The Daily Parker

Politics, Weather, Photography, and the Dog

Two historic elections

Over the weekend, Mexico and South Africa made history.

In South Africa, voters turfed out the African National Congress Party, which had held a majority of seats since the end of Apartheid in 1994:

Final results from Wednesday’s seismic South Africa elections have confirmed that the African National Congress (ANC) party has lost its majority for the first time in 30 years of full democracy, firing the starting gun on unprecedented coalition talks.

The ANC, which led the fight to free South Africa from apartheid, won just 159 seats in the 400-member national assembly on a vote share of just over 40%. High unemployment, power cuts, violent crime and crumbling infrastructure have contributed to a haemorrhaging of support for the former liberation movement.

The pro-business Democratic Alliance (DA) won 87 seats, uMkhonto weSizwe (MK) – a new party led by President Cyril Ramaphosa’s bitter rival, the former president Jacob Zuma – took 58, and the Economic Freedom Fighters (EFF), a Marxist-Leninist party led by the ousted ANC youth leader Julius Malema, took 39.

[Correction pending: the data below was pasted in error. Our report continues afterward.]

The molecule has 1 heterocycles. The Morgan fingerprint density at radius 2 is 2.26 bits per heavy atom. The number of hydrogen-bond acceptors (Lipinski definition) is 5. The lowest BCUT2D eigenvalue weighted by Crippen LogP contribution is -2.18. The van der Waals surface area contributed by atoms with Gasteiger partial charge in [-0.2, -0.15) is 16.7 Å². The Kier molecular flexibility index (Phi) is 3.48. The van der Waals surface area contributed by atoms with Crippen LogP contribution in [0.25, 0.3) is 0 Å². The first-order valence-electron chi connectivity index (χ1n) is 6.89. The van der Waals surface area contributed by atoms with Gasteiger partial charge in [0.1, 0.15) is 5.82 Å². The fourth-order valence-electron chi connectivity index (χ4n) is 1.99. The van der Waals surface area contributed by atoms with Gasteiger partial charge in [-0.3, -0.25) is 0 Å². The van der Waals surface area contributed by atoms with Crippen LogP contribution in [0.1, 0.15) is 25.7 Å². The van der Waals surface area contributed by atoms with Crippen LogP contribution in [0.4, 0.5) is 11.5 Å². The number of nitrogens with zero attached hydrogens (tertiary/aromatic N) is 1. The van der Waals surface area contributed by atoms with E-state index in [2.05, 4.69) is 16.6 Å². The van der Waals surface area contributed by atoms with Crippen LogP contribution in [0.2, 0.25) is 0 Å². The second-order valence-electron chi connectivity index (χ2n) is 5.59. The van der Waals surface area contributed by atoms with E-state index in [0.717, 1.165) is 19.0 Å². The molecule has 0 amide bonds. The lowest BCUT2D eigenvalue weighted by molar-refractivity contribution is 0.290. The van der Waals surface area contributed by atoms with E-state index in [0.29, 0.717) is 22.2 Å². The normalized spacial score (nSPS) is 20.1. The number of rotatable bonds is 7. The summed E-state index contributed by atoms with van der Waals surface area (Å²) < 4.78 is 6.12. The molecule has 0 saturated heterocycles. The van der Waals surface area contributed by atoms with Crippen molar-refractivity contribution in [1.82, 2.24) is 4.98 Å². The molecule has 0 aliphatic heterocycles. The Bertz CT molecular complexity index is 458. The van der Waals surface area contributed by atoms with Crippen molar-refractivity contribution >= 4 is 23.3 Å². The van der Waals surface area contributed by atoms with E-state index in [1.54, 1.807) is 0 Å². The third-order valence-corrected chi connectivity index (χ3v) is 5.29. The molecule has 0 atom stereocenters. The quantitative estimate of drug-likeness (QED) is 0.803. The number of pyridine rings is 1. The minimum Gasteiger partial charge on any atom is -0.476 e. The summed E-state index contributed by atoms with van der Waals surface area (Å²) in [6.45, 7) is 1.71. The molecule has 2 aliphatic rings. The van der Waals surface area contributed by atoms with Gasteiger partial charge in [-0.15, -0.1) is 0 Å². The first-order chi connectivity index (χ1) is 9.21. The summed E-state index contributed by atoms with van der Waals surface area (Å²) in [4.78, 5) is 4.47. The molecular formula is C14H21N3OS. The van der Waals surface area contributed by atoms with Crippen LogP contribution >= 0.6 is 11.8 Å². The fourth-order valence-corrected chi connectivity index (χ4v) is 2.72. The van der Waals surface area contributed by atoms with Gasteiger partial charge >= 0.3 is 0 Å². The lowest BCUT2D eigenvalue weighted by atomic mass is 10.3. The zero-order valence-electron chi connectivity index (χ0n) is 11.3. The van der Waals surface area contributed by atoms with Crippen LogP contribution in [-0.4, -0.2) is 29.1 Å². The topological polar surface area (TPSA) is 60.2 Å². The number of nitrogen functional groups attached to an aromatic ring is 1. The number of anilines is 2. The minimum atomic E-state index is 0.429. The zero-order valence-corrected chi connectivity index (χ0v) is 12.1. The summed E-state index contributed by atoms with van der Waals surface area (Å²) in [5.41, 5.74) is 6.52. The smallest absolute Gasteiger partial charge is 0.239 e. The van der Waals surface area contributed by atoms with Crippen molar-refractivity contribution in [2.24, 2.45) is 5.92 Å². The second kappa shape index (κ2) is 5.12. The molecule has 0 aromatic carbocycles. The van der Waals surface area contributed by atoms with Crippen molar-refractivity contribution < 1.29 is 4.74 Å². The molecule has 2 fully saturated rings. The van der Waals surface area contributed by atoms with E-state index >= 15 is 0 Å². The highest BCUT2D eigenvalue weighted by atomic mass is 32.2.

Voters cited corruption and a need for new leadership as reasons for voting against the party of Nelson Mandela.

And yesterday, Mexicans elected their first female president:

Claudia Sheinbaum was elected Mexico’s first female president in a landslide on Sunday, an official quick count of votes showed, cementing the dominance of the left-leaning Morena movement that over the past six years has upended the country’s political establishment.

Her victory stunned an opposition that’s accused Morena of weakening the country’s democratic institutions.

The former Mexico City mayor led with more than 58 percent of the vote, according to the count released by the National Electoral Institute. Her triumph ensures another six years in power for Morena, founded 13 years ago by President Andrés Manuel López Obrador, a charismatic leader who has emphasized helping the poor.

Women in this traditionally macho country didn’t win the right to vote until 1953, three decades after their American counterparts. But with the adoption of gender quotas and a gender-parity law during Mexico’s transition from a one-party state to democracy, women now hold half of the seats in Congress and nearly one-third of the governorships.

The US eliminated race as a bar to voting in 1868, and elected its first Black president in 2008. At that rate we should elect our first female president in 2060, years after every other OECD country has done so. And somehow we think ourselves more politically sophisticated than our neighbor to the south. Fascinating.

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